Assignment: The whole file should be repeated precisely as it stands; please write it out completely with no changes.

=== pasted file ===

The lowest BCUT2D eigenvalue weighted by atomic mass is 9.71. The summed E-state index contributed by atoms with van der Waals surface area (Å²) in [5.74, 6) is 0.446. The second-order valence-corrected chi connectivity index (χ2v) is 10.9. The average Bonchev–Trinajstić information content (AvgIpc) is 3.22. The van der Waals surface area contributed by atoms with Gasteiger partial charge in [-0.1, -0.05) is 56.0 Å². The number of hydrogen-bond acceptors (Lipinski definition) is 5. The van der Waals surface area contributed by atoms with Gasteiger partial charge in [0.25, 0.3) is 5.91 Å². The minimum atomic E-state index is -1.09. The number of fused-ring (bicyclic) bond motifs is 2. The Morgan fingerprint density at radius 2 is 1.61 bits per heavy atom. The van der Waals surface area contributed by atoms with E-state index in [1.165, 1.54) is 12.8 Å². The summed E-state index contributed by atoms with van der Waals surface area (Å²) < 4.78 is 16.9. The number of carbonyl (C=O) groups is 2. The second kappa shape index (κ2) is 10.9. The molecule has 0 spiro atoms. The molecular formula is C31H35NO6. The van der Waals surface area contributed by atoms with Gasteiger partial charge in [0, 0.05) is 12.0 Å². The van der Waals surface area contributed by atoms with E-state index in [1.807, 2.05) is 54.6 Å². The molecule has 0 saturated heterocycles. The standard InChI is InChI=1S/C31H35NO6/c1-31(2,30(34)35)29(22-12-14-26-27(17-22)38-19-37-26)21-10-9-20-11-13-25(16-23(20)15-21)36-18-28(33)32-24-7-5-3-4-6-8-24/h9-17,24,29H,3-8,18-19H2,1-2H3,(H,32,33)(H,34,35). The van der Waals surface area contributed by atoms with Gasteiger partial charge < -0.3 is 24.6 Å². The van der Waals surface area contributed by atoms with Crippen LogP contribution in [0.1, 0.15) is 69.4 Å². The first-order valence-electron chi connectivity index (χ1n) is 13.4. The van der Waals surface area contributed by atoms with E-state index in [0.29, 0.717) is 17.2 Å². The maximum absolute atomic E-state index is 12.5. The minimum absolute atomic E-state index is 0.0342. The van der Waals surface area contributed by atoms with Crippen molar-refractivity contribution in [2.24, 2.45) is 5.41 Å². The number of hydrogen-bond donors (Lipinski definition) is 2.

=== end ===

The lowest BCUT2D eigenvalue weighted by atomic mass is 9.71. The summed E-state index contributed by atoms with van der Waals surface area (Å²) in [5.74, 6) is 0.446. The second-order valence-corrected chi connectivity index (χ2v) is 10.9. The average Bonchev–Trinajstić information content (AvgIpc) is 3.22. The van der Waals surface area contributed by atoms with Gasteiger partial charge in [-0.1, -0.05) is 56.0 Å². The number of hydrogen-bond acceptors (Lipinski definition) is 5. The van der Waals surface area contributed by atoms with Gasteiger partial charge in [0.25, 0.3) is 5.91 Å². The minimum atomic E-state index is -1.09. The number of fused-ring (bicyclic) bond motifs is 2. The Morgan fingerprint density at radius 2 is 1.61 bits per heavy atom. The van der Waals surface area contributed by atoms with E-state index in [1.165, 1.54) is 12.8 Å². The summed E-state index contributed by atoms with van der Waals surface area (Å²) < 4.78 is 16.9. The number of carbonyl (C=O) groups is 2. The second kappa shape index (κ2) is 10.9. The molecule has 0 spiro atoms. The molecular formula is C31H35NO6. The van der Waals surface area contributed by atoms with Gasteiger partial charge in [0, 0.05) is 12.0 Å². The van der Waals surface area contributed by atoms with E-state index in [1.807, 2.05) is 54.6 Å². The molecule has 0 saturated heterocycles. The standard InChI is InChI=1S/C31H35NO6/c1-31(2,30(34)35)29(22-12-14-26-27(17-22)38-19-37-26)21-10-9-20-11-13-25(16-23(20)15-21)36-18-28(33)32-24-7-5-3-4-6-8-24/h9-17,24,29H,3-8,18-19H2,1-2H3,(H,32,33)(H,34,35). The van der Waals surface area contributed by atoms with Gasteiger partial charge < -0.3 is 24.6 Å². The van der Waals surface area contributed by atoms with Crippen LogP contribution in [0.1, 0.15) is 69.4 Å². The first-order valence-electron chi connectivity index (χ1n) is 13.4. The van der Waals surface area contributed by atoms with E-state index in [0.29, 0.717) is 17.2 Å². The maximum absolute atomic E-state index is 12.5. The minimum absolute atomic E-state index is 0.0342. The van der Waals surface area contributed by atoms with Crippen molar-refractivity contribution in [2.24, 2.45) is 5.41 Å². The number of hydrogen-bond donors (Lipinski definition) is 2.